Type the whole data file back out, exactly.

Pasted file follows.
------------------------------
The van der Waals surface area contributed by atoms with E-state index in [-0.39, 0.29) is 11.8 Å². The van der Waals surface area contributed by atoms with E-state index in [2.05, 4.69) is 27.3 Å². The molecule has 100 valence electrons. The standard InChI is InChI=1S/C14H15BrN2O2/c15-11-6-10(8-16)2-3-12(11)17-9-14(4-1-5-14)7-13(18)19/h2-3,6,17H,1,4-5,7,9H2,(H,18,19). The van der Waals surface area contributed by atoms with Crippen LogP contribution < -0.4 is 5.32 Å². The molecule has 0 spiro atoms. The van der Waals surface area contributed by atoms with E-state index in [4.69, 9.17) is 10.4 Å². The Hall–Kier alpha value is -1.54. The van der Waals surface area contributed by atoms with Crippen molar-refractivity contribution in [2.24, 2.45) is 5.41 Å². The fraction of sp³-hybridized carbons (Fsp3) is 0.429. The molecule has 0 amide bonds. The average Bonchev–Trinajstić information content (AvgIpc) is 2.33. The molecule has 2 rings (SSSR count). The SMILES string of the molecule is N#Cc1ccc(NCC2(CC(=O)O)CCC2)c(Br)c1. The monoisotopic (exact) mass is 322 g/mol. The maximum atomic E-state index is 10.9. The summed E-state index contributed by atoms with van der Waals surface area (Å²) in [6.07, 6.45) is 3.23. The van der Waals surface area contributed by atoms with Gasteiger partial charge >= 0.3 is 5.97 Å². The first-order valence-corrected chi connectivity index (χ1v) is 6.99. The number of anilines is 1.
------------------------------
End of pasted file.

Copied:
The van der Waals surface area contributed by atoms with E-state index in [-0.39, 0.29) is 11.8 Å². The van der Waals surface area contributed by atoms with E-state index in [2.05, 4.69) is 27.3 Å². The molecule has 100 valence electrons. The standard InChI is InChI=1S/C14H15BrN2O2/c15-11-6-10(8-16)2-3-12(11)17-9-14(4-1-5-14)7-13(18)19/h2-3,6,17H,1,4-5,7,9H2,(H,18,19). The van der Waals surface area contributed by atoms with Crippen LogP contribution < -0.4 is 5.32 Å². The molecule has 0 spiro atoms. The van der Waals surface area contributed by atoms with E-state index in [4.69, 9.17) is 10.4 Å². The Hall–Kier alpha value is -1.54. The van der Waals surface area contributed by atoms with Crippen molar-refractivity contribution in [2.24, 2.45) is 5.41 Å². The fraction of sp³-hybridized carbons (Fsp3) is 0.429. The molecule has 0 amide bonds. The average Bonchev–Trinajstić information content (AvgIpc) is 2.33. The molecule has 2 rings (SSSR count). The SMILES string of the molecule is N#Cc1ccc(NCC2(CC(=O)O)CCC2)c(Br)c1. The monoisotopic (exact) mass is 322 g/mol. The maximum atomic E-state index is 10.9. The summed E-state index contributed by atoms with van der Waals surface area (Å²) in [6.07, 6.45) is 3.23. The van der Waals surface area contributed by atoms with Gasteiger partial charge >= 0.3 is 5.97 Å². The first-order valence-corrected chi connectivity index (χ1v) is 6.99. The number of anilines is 1.